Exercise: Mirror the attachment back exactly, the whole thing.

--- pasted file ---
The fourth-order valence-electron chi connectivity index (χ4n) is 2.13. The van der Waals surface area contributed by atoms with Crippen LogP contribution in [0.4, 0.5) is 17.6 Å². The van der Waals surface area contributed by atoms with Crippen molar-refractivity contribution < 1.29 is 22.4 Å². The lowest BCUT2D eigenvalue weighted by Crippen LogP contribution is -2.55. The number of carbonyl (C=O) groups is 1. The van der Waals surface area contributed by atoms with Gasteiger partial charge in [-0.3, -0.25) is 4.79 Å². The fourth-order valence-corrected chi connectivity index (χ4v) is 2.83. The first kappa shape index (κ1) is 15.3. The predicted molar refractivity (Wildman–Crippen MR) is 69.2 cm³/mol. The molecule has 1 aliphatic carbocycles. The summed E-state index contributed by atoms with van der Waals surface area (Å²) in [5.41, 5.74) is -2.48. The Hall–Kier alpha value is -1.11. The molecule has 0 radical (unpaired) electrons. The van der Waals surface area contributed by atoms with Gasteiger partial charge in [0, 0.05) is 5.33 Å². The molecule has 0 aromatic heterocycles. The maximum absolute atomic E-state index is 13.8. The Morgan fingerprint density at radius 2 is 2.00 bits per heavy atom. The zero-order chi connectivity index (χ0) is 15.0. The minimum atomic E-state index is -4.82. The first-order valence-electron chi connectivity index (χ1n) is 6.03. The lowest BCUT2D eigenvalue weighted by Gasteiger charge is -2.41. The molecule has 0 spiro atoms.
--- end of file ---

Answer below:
The fourth-order valence-electron chi connectivity index (χ4n) is 2.13. The van der Waals surface area contributed by atoms with Crippen LogP contribution in [0.4, 0.5) is 17.6 Å². The van der Waals surface area contributed by atoms with Crippen molar-refractivity contribution < 1.29 is 22.4 Å². The lowest BCUT2D eigenvalue weighted by Crippen LogP contribution is -2.55. The number of carbonyl (C=O) groups is 1. The van der Waals surface area contributed by atoms with Gasteiger partial charge in [-0.3, -0.25) is 4.79 Å². The fourth-order valence-corrected chi connectivity index (χ4v) is 2.83. The first kappa shape index (κ1) is 15.3. The predicted molar refractivity (Wildman–Crippen MR) is 69.2 cm³/mol. The molecule has 1 aliphatic carbocycles. The summed E-state index contributed by atoms with van der Waals surface area (Å²) in [5.41, 5.74) is -2.48. The Hall–Kier alpha value is -1.11. The molecule has 0 radical (unpaired) electrons. The van der Waals surface area contributed by atoms with Gasteiger partial charge in [0, 0.05) is 5.33 Å². The molecule has 0 aromatic heterocycles. The maximum absolute atomic E-state index is 13.8. The Morgan fingerprint density at radius 2 is 2.00 bits per heavy atom. The zero-order chi connectivity index (χ0) is 15.0. The minimum atomic E-state index is -4.82. The first-order valence-electron chi connectivity index (χ1n) is 6.03. The lowest BCUT2D eigenvalue weighted by Gasteiger charge is -2.41. The molecule has 0 spiro atoms.